A Kuwaiti attorney, Ms. Fawzia al-Sabah, declared that she will be filing a complaint with the public prosecutor’s office against the employer. Viewers of the video expressed outrage on social media, using the hashtag “the fall of the Ethiopian[,]” and condemning the “inhumanity” of the employer.

Human rights organizations have long been advocating for better employment conditions for domestic helpers in countries such as Kuwait, Saudi Arabia, Qatar and Oman, citing abuses, exploitations and slave-like circumstances. In a 2014 report issued by Amnesty International, migrant domestic workers were said to be “victims of a discriminatory system that denies them basic protections and leaves them open to exploitation and abuse, including forced labor and human trafficking[.]” Despite a 2015 Kuwaiti law providing domestic helpers with more rights, such as paid annual leave, a weekly day off and a twelve-hour per day work limit, protections are still weaker than those given to other professions. Employers of maids and other domestic staff are not subject to inspections of working conditions or other enforcement mechanisms. A report released by Migrant Rights indicates that 90% of the households in the country employ foreign domestic workers. The Gulf state, which has over 600,000 domestic helpers, has been plagued with complaints of abuse, mistreatment and non-payment of wages for several years.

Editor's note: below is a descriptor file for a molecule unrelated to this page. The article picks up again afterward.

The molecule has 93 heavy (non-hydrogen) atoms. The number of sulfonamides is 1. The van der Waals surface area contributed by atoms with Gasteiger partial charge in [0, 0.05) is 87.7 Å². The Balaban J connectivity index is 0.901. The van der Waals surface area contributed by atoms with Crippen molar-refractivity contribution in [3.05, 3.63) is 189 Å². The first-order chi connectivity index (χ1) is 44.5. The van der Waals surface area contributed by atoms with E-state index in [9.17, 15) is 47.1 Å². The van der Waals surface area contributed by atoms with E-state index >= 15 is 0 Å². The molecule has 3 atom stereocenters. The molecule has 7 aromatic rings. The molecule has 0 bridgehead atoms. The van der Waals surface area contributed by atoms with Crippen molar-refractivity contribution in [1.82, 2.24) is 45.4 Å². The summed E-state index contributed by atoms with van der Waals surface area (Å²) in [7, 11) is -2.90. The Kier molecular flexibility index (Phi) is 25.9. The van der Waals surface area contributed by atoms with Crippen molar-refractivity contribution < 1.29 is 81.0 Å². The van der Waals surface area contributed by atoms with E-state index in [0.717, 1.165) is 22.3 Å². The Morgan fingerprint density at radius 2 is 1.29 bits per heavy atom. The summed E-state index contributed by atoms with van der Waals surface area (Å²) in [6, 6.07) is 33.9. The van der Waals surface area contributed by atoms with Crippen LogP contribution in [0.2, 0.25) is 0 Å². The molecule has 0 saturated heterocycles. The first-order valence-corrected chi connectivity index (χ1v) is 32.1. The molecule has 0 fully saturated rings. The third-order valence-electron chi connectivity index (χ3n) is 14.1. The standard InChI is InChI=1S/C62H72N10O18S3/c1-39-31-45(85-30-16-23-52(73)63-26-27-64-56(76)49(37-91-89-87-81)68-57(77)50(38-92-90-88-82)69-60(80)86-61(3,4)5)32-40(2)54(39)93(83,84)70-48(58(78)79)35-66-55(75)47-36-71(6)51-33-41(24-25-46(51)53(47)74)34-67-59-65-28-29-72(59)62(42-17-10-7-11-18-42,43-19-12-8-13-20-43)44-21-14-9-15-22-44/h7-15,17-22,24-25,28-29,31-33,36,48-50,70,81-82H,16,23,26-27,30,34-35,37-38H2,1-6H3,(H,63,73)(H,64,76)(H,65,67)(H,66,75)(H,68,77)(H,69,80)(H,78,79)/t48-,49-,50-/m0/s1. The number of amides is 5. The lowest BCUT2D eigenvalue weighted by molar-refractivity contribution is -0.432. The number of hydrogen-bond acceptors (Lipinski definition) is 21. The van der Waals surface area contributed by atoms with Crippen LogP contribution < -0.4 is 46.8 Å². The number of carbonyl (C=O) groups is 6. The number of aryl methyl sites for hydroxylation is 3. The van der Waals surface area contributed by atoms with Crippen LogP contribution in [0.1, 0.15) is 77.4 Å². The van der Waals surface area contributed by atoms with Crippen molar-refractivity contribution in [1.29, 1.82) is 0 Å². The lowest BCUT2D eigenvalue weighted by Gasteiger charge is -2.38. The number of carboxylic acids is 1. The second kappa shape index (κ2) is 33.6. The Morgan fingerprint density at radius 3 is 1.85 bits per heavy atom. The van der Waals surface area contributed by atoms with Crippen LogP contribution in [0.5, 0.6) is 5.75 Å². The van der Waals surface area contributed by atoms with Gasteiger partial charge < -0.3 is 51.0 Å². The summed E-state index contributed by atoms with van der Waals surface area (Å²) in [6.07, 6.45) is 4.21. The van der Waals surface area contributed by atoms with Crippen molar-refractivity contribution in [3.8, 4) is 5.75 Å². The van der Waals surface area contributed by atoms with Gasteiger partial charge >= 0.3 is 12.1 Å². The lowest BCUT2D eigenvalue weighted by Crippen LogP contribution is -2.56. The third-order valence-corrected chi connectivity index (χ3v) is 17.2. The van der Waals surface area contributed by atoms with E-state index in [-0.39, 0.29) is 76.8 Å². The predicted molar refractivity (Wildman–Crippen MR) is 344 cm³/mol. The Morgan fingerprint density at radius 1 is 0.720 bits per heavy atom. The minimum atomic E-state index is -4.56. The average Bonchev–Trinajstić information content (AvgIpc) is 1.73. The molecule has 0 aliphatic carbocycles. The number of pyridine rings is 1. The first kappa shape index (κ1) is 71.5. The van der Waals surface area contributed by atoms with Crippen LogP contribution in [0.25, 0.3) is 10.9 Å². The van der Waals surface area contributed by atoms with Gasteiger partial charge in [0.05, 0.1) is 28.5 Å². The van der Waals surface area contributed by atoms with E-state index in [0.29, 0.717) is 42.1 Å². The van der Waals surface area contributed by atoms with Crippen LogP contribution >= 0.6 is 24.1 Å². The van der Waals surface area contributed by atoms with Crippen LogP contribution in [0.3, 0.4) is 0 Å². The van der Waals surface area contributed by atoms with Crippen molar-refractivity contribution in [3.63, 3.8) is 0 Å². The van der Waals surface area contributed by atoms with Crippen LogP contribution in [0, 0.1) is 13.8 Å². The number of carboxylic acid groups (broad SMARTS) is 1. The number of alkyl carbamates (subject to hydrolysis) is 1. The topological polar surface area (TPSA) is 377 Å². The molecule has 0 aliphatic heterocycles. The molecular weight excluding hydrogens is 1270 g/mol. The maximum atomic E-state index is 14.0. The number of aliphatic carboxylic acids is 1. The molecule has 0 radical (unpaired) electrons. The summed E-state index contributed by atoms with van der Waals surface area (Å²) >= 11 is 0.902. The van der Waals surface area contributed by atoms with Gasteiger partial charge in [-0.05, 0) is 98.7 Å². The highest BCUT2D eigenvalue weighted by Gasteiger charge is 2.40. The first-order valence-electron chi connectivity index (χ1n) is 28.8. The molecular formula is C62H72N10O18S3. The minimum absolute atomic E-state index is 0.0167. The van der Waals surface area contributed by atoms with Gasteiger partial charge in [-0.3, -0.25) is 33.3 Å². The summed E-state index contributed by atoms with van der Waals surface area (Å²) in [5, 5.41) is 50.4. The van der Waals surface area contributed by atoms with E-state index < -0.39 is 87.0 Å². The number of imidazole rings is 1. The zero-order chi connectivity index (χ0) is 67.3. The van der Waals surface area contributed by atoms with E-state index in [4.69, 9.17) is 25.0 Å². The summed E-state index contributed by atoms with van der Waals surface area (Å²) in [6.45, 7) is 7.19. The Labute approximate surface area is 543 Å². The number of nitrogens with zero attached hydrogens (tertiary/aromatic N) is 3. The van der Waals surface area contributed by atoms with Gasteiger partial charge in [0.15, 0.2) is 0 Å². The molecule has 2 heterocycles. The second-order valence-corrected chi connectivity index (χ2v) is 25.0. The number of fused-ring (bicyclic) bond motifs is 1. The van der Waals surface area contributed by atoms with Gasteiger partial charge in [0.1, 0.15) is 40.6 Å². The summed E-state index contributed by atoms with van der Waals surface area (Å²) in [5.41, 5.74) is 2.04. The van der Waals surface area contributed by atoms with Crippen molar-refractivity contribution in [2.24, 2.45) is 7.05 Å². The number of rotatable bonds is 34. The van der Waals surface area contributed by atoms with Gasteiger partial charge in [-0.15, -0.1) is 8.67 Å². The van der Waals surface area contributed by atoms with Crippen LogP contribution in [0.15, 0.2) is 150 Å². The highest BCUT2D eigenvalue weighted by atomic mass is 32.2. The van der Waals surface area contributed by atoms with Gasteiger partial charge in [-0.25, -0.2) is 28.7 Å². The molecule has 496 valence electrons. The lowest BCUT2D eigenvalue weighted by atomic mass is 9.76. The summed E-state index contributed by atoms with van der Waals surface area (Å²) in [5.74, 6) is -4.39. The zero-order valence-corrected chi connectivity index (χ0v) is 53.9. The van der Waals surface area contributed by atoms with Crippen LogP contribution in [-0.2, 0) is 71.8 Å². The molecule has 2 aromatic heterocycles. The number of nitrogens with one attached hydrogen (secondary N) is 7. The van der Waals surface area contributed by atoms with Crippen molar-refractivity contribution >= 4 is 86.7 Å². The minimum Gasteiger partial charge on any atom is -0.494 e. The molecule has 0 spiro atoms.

For more information, please see:

BBC News—Kuwaiti woman ‘investigated over Ethiopian maid’s window fall’—31 March 2017

Middle East Eye—Kuwaiti woman arrested for filming Ethiopian employee hanging out of window—31 March 2017

Middle East Monitor—Kuwaiti woman arrested for failing to help suicidal maid—31 March 2017

International Business Times—Kuwait employer filmed Ethiopian maid falling from 7th-floor window instead of helping—31 March 2017

RT—Kuwaiti woman filmed Ethiopian maid’s suicide attempt, refusing to help—31 March 2017

 

Attack on Refugee Boat in Yemen Characterized as a War Crime